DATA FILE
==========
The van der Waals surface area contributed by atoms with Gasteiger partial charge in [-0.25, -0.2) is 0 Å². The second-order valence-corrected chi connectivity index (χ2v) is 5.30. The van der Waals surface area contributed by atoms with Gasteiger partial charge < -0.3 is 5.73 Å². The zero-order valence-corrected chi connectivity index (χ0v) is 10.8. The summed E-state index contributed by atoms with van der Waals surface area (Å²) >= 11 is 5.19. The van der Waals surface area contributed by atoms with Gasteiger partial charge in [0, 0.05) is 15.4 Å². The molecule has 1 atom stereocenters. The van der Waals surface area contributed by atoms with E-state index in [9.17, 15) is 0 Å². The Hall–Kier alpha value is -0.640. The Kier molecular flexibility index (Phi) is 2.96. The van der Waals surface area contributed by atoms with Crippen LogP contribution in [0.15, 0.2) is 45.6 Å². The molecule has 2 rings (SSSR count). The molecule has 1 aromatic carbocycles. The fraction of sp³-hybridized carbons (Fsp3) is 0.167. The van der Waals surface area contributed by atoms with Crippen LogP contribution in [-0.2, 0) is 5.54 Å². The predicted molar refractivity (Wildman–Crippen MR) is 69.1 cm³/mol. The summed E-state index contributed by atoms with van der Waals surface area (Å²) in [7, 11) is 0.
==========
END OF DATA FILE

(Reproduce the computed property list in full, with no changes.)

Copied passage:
The van der Waals surface area contributed by atoms with Gasteiger partial charge in [-0.25, -0.2) is 0 Å². The second-order valence-corrected chi connectivity index (χ2v) is 5.30. The van der Waals surface area contributed by atoms with Gasteiger partial charge < -0.3 is 5.73 Å². The zero-order valence-corrected chi connectivity index (χ0v) is 10.8. The summed E-state index contributed by atoms with van der Waals surface area (Å²) >= 11 is 5.19. The van der Waals surface area contributed by atoms with Gasteiger partial charge in [0, 0.05) is 15.4 Å². The molecule has 1 atom stereocenters. The van der Waals surface area contributed by atoms with E-state index in [9.17, 15) is 0 Å². The Hall–Kier alpha value is -0.640. The Kier molecular flexibility index (Phi) is 2.96. The van der Waals surface area contributed by atoms with Crippen LogP contribution in [0.15, 0.2) is 45.6 Å². The molecule has 2 rings (SSSR count). The molecule has 1 aromatic carbocycles. The fraction of sp³-hybridized carbons (Fsp3) is 0.167. The van der Waals surface area contributed by atoms with Crippen LogP contribution in [-0.2, 0) is 5.54 Å². The predicted molar refractivity (Wildman–Crippen MR) is 69.1 cm³/mol. The summed E-state index contributed by atoms with van der Waals surface area (Å²) in [7, 11) is 0.